It was a packed house at the Supreme Court today as lawyers Paul Clement and Michael Carvin tried to persuade the justices that the individual mandate — the centerpiece of ObamaCare — is unconstitutional. Outside, the loud protests — from both sides of the question — continued. But inside the court was where you’d find a much higher percentage of political movers and shakers. Among them: Senate Majority Leader Mitch McConnell (R-Ky.), Sen. John Cornyn (R-Texas), U.S. Attorney General Eric Holder, and many of the state attorney generals, such as Ken Cuccinelli of Virginia and Greg Abbott of Texas, who have filed suits challenging the law.
As the arguments got underway, the court’s doctrinaire liberals — Steven Breyer, Ruth Bader Ginsburg, Sonia Sotomayor, and Elena Kagan — made it very clear that they see no problem in Solicitor General Donald Verrelli’s claim that requiring individuals to buy health insurance is within the Commerce Power of Congress. But while Verrelli seemed to have the four liberal justices on his side, he did not have a good day. Most of the onlookers and court watchers I talked to thought the government came out the loser today.
Verrelli was clearly nervous as he started off his one hour of argument, stumbling repeatedly in his opening statement. His arguments were, at times, confusing and sometimes contradictory, emphasizing the weakness of the government’s position. Every now and then, Ginsburg and Breyer would step in to try to help him when he was having trouble answering difficult questions from Justices Scalia, Alito, Roberts, and Kennedy.
Kennedy challenged Verrelli almost immediately, asking him whether Congress can “create commerce in order to regulate it.” Verrelli’s claim that Congress can regulate because the health care market is unique since everyone will have to participate in it at some point started to fall apart when justices such as Alito began asking him about other markets. For example, Alito pointed out that everyone dies and therefore will participate in the burial expense market. Under the government’s rationale, Congress could compel all Americans to buy burial insurance so that such costs are not passed on to family or the government. Justice Kennedy snidely remarked that the government was saying the insurance market was unique “[a]nd in the next case, it’ll say the next market is unique.”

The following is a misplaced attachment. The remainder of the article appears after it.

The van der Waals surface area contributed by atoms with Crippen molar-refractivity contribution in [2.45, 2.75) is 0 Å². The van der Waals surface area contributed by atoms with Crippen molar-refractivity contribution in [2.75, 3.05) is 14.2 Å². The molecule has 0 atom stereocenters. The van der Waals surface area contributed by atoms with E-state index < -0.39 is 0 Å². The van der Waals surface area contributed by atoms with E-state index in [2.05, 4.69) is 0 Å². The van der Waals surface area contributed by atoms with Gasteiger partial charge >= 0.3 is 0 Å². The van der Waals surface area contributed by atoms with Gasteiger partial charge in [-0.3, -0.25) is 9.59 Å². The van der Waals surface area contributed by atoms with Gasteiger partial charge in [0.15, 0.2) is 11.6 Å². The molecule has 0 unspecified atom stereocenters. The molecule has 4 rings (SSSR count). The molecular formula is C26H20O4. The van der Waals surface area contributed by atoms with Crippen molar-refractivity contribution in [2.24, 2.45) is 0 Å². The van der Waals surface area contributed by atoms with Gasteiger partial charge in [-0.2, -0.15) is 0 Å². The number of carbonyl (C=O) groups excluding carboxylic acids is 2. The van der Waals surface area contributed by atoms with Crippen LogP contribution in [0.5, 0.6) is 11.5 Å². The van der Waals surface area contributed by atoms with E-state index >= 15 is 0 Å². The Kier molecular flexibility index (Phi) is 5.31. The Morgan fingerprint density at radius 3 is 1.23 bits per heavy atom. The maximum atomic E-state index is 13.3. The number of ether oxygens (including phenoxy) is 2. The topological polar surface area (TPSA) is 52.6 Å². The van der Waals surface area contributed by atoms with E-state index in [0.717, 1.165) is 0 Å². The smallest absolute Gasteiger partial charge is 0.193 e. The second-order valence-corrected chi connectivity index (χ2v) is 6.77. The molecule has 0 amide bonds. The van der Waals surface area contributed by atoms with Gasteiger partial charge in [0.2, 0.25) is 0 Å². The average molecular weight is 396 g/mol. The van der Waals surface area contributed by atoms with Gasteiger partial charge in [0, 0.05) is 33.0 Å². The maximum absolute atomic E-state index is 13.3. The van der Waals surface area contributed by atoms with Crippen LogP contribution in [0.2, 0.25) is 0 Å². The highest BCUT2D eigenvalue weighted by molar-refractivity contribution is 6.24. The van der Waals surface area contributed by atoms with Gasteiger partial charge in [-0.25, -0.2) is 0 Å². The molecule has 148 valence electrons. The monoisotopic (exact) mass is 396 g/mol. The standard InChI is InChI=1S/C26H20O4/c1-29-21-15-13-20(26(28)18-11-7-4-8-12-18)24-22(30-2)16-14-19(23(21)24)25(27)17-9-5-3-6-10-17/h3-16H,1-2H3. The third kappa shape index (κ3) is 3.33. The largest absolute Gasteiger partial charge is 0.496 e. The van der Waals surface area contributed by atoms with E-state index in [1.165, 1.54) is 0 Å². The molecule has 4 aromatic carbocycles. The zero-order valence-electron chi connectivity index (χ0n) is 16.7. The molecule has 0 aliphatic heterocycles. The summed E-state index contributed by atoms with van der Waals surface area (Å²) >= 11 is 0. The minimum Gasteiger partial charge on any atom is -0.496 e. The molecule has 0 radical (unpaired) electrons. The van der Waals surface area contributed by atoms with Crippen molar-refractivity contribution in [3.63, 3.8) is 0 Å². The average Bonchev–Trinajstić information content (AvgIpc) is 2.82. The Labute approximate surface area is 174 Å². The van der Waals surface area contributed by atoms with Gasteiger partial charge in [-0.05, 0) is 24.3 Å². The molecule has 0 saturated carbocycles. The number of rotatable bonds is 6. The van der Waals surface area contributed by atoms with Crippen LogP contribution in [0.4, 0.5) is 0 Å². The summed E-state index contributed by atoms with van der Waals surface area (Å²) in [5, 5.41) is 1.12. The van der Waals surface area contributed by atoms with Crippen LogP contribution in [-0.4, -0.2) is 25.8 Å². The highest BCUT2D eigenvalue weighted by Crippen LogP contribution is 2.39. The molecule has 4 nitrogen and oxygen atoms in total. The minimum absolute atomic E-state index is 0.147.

Justice Kennedy made it clear more than once that the government has a “heavy burden” to show that what it is doing is constitutional since it is compelling people to enter into commerce. Kennedy also stated that the government’s theory would “fundamentally change the relationship between the individual and the state.” This is a key point because in past cases where he has sometimes upset conservatives (such as Lawrence v. Texas, which struck down a state sodomy law), Kennedy has sided with protecting the individual against the power of the state. This case falls squarely into that category.
Justice Scalia voiced his concern that while the government was arguing that its regulation was necessary, it was not addressing the question of whether it was “proper.” The government’s claim violated “an equally evident principle in the Constitution,” Scalia said, “which is that the federal government is not supposed to be a government that has all powers; that it’s supposed to be a government of limited powers.”
Both before and after the arguments, I had revealing conversations with a liberal professor in the courtroom. He agreed that the government’s chief problem is that it had not provided a limiting factor or boundary line in any of its previous arguments. Thus, if the Supreme Court agrees that Congress has the power to compel the purchase of an insurance policy from a private company, it could compel the purchase of virtually anything considered good or prudent. After the arguments ended, the professor agreed that Verrelli had been unable to come up with a concise and reasonable answer to that question, which was asked of him multiple times by different justices.
Liberal commentators and media analysts have claimed for some time now that this is an easy case for the government and that there was no chance the Court would strike down the individual mandate. After today’s arguments, they must be in shock. The conservative justices were clearly skeptical that the Commerce Clause grants the federal government this authority. Furthermore, Justice Kennedy, who replaced Sandra Day O’Connor as the swing vote on the court, was obviously having trouble with Solicitor General Verrelli’s claims.
Based on the questions posed by the justices today, the possibility that the mandate may be struck down went up sharply.
Tomorrow: final day of arguments. Severability in the morning and the Medicaid expansion of ObamaCare in the afternoon.